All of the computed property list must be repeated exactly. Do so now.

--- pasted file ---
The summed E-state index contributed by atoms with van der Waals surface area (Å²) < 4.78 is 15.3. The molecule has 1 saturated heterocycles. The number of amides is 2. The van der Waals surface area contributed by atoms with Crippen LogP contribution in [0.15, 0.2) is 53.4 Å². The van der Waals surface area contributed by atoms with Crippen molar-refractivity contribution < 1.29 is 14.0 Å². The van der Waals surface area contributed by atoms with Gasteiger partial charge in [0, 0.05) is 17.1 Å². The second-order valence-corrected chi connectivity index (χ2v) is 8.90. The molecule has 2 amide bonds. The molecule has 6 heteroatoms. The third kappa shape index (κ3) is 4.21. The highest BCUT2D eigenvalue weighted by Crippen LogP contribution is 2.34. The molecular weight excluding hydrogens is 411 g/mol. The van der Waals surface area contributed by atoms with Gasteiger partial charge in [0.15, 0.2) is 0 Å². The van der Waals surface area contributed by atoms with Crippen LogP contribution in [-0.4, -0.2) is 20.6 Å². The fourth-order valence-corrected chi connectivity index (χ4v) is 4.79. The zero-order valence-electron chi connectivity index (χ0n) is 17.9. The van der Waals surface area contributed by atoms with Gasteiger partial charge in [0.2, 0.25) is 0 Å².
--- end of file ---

The summed E-state index contributed by atoms with van der Waals surface area (Å²) < 4.78 is 15.3. The molecule has 1 saturated heterocycles. The number of amides is 2. The van der Waals surface area contributed by atoms with Crippen LogP contribution in [0.15, 0.2) is 53.4 Å². The van der Waals surface area contributed by atoms with Crippen molar-refractivity contribution < 1.29 is 14.0 Å². The van der Waals surface area contributed by atoms with Gasteiger partial charge in [0, 0.05) is 17.1 Å². The second-order valence-corrected chi connectivity index (χ2v) is 8.90. The molecule has 2 amide bonds. The molecule has 6 heteroatoms. The third kappa shape index (κ3) is 4.21. The highest BCUT2D eigenvalue weighted by Crippen LogP contribution is 2.34. The molecular weight excluding hydrogens is 411 g/mol. The van der Waals surface area contributed by atoms with Gasteiger partial charge in [0.15, 0.2) is 0 Å². The van der Waals surface area contributed by atoms with Crippen LogP contribution in [-0.4, -0.2) is 20.6 Å². The fourth-order valence-corrected chi connectivity index (χ4v) is 4.79. The zero-order valence-electron chi connectivity index (χ0n) is 17.9. The van der Waals surface area contributed by atoms with Gasteiger partial charge in [0.2, 0.25) is 0 Å².